W 0048 000D6F0000B1A240 00044460
R 0049 0051 000D6F0000B1A240 0B047F80 00000A87 0B047FBC 00000ACF 0B047FF8 00000AAC FFFFFFFF FFFFFFFF 00044460
W 0048 000D6F0000B1A240 00044440
R 0049 0052 000D6F0000B1A240 0B047E90 00000A9B 0B047ECC 00000AD4 0B047F08 00000B0B 0B047F44 00000B0E 00044440
W 0048 000D6F0000B1A240 00044420
R 0049 0053 000D6F0000B1A240 0B047DA0 00000A8C 0B047DDC 00000A98 0B047E18 00000A6D 0B047E54 00000A71 00044420

W 0048 000D6F0000B1B5B6 00044480
W 0048 000D6F0000B1B5B6 00044460
R 0049 0055 000D6F0000B1B5B6 0B047F44 000021AA 0B047F80 000020F1 0B047FBC 0000216D 0B047FF8 0000213E 00044460
W 0048 000D6F0000B1B5B6 00044440
R 0049 0057 000D6F0000B1B5B6 0B047E54 00036708 0B047E90 00035291 0B047ECC 00000DD3 0B047F08 00002199 00044440
W 0048 000D6F0000B1B5B6 00044420
R 0049 0059 000D6F0000B1B5B6 0B047D64 000349C5 0B047DA0 0003538A 0B047DDC 0003541F 0B047E18 000355A4 00044420

I have not attempted to decode the 0049 replies. From the data structure I assume that 8 values ( 32 bit each) are returned, probably in pairs belonging together. I also assume the parameter in the 0048 command and the matching one in the 0049 reply (for example “00044420“) is some sort of buffer-code.  I did read about a buffer address mentioned in the explanation of the device info command, but not this command structure.

[later] I think the pairs of data is a power-value followed by a timestamp. The timestamp has the same structure as the date-word of the 0016 command. This means that  value 0B 04 7DA0 could mean Year 2011, Month April,  From the start of the month 32160 minutes, this is 536 hour, which is 22 days and 8 hour. Somewhere during the 23rd of april (yesterday), when the data was captured. So that is most likely.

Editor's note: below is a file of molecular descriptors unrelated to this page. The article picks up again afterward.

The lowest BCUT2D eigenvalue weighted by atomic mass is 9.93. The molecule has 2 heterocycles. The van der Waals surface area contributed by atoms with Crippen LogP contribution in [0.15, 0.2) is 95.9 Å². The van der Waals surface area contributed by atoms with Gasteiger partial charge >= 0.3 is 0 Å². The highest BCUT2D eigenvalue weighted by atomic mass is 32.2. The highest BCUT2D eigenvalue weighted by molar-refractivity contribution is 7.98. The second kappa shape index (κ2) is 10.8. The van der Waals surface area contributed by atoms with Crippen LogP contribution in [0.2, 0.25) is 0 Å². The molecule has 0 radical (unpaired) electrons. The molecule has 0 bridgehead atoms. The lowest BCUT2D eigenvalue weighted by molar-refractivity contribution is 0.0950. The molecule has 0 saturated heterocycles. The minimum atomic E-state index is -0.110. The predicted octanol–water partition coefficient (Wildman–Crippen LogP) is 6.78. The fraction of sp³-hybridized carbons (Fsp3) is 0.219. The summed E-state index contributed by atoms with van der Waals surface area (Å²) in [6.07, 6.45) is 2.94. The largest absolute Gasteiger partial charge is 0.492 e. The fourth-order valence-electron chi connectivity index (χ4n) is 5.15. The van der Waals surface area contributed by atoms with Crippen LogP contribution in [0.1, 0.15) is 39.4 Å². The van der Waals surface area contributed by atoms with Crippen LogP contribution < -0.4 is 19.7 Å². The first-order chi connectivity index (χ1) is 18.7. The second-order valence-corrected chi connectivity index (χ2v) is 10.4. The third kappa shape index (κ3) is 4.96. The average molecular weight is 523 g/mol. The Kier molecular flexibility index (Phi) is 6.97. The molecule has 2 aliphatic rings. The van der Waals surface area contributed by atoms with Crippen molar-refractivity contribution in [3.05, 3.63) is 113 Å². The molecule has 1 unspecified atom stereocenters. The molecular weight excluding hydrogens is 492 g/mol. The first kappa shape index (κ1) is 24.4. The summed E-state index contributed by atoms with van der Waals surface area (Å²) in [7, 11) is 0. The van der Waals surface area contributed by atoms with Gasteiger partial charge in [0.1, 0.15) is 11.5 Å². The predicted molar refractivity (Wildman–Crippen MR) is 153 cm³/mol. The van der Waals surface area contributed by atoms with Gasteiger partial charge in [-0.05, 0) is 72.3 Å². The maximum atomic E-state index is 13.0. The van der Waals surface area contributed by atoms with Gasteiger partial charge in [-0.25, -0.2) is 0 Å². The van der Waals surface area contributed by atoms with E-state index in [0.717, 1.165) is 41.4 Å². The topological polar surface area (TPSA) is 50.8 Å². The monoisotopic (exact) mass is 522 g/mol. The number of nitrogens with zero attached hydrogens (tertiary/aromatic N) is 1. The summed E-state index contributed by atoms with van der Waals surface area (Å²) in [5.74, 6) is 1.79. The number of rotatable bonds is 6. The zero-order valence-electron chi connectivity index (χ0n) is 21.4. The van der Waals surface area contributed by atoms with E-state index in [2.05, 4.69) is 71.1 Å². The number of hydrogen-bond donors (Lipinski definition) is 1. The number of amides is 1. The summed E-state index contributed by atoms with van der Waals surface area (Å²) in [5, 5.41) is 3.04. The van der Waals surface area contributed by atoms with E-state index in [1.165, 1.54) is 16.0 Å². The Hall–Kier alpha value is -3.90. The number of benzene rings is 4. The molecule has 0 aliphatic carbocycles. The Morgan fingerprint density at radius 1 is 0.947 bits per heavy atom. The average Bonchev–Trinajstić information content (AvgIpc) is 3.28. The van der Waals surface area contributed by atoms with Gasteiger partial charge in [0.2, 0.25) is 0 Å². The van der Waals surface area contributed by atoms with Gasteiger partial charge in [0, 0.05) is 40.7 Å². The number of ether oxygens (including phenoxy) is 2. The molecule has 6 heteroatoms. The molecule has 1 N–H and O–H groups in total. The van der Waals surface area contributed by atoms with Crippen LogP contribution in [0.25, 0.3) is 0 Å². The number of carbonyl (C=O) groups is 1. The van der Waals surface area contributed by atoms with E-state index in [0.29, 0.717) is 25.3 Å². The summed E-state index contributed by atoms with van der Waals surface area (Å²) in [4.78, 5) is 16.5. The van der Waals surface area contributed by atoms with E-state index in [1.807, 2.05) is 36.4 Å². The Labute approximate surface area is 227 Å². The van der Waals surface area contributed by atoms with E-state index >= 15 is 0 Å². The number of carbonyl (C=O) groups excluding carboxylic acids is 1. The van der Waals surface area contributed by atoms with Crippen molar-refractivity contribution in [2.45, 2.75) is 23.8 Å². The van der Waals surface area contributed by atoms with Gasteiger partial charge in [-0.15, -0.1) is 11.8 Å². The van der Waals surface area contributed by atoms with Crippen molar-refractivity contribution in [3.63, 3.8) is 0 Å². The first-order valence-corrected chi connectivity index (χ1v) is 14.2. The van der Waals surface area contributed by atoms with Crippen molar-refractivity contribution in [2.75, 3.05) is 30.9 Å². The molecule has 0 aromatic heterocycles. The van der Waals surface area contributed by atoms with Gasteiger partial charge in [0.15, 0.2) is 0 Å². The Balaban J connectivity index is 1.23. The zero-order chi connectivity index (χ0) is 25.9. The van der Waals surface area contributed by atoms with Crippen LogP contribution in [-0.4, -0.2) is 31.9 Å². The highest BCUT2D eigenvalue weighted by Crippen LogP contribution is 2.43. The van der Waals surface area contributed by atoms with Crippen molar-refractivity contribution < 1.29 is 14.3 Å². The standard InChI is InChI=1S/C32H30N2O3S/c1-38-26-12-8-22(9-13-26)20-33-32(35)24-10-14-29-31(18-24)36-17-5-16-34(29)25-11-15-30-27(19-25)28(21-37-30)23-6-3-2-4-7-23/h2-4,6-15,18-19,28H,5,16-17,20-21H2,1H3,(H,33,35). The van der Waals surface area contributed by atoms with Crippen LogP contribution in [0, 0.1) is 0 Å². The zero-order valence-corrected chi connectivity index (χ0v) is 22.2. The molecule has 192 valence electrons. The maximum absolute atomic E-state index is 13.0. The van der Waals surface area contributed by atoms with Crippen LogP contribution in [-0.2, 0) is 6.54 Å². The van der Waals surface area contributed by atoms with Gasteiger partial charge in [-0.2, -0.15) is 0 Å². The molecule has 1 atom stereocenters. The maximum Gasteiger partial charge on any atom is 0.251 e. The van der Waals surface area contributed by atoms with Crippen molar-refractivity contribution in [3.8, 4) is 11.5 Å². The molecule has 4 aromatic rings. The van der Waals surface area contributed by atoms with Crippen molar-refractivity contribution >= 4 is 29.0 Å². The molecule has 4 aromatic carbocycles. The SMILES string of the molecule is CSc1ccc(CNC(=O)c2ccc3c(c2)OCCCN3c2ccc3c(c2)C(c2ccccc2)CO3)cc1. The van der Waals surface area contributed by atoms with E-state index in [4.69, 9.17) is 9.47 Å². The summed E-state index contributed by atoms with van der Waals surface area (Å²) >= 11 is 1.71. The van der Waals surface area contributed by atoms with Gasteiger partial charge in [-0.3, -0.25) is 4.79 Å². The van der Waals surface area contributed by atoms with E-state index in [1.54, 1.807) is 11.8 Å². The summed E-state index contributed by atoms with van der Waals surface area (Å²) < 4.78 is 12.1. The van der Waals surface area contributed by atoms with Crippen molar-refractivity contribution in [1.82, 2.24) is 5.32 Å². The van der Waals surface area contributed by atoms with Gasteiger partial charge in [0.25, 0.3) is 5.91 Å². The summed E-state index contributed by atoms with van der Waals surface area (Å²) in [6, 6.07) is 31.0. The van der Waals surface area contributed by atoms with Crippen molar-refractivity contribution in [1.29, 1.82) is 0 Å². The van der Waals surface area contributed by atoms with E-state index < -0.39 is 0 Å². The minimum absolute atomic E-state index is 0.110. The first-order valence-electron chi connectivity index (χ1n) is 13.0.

[days later] The structure of this reply is explained in the plugwise unleased documents, and indeed 4 pairs of data, each pair represents one hour of accummulated power usage.


In the previous two sections, different data is retrieved. While analizing the log-captures, I noticed that both processes run at the same time. So a 0023 command starts and before de 0024 reply is received a 0048 command is send. Then the 0024 reply arrives followed with the 0049 reply. in between I also see the ACK replies. It is likely that the next command is not send before the ACK is received, but I am not sure if that is the case. Might be that usually the ACK is generated by the NC in the circle+, and has less delay as data-replies, so arrives shortly after the command is send. I assume that data-reply first needs to get back from a circle to the NC before it is transmitted to the stick.